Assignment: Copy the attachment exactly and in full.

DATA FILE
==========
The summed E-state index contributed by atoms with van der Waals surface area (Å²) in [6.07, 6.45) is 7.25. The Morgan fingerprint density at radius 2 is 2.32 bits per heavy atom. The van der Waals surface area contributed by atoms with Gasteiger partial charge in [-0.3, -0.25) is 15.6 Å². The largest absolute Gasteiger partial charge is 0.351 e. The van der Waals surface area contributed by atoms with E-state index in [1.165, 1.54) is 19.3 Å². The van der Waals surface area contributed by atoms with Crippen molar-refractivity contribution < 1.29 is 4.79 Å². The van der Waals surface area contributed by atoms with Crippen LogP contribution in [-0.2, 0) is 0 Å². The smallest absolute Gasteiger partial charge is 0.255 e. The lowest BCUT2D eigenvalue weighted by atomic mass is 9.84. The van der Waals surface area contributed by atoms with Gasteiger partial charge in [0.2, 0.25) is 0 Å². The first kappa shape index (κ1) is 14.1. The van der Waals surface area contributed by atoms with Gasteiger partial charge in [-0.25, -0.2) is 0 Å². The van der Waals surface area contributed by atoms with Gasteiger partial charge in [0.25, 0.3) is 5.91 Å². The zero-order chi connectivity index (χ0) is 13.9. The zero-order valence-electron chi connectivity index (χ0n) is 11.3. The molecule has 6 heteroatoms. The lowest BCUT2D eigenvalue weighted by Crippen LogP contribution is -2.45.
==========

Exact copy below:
The summed E-state index contributed by atoms with van der Waals surface area (Å²) in [6.07, 6.45) is 7.25. The Morgan fingerprint density at radius 2 is 2.32 bits per heavy atom. The van der Waals surface area contributed by atoms with Gasteiger partial charge in [-0.3, -0.25) is 15.6 Å². The largest absolute Gasteiger partial charge is 0.351 e. The van der Waals surface area contributed by atoms with E-state index in [1.165, 1.54) is 19.3 Å². The van der Waals surface area contributed by atoms with Crippen molar-refractivity contribution < 1.29 is 4.79 Å². The van der Waals surface area contributed by atoms with Crippen LogP contribution in [-0.2, 0) is 0 Å². The smallest absolute Gasteiger partial charge is 0.255 e. The lowest BCUT2D eigenvalue weighted by atomic mass is 9.84. The van der Waals surface area contributed by atoms with Gasteiger partial charge in [0.2, 0.25) is 0 Å². The first kappa shape index (κ1) is 14.1. The van der Waals surface area contributed by atoms with Gasteiger partial charge in [-0.25, -0.2) is 0 Å². The van der Waals surface area contributed by atoms with Gasteiger partial charge in [0.25, 0.3) is 5.91 Å². The zero-order chi connectivity index (χ0) is 13.9. The zero-order valence-electron chi connectivity index (χ0n) is 11.3. The molecule has 6 heteroatoms. The lowest BCUT2D eigenvalue weighted by Crippen LogP contribution is -2.45.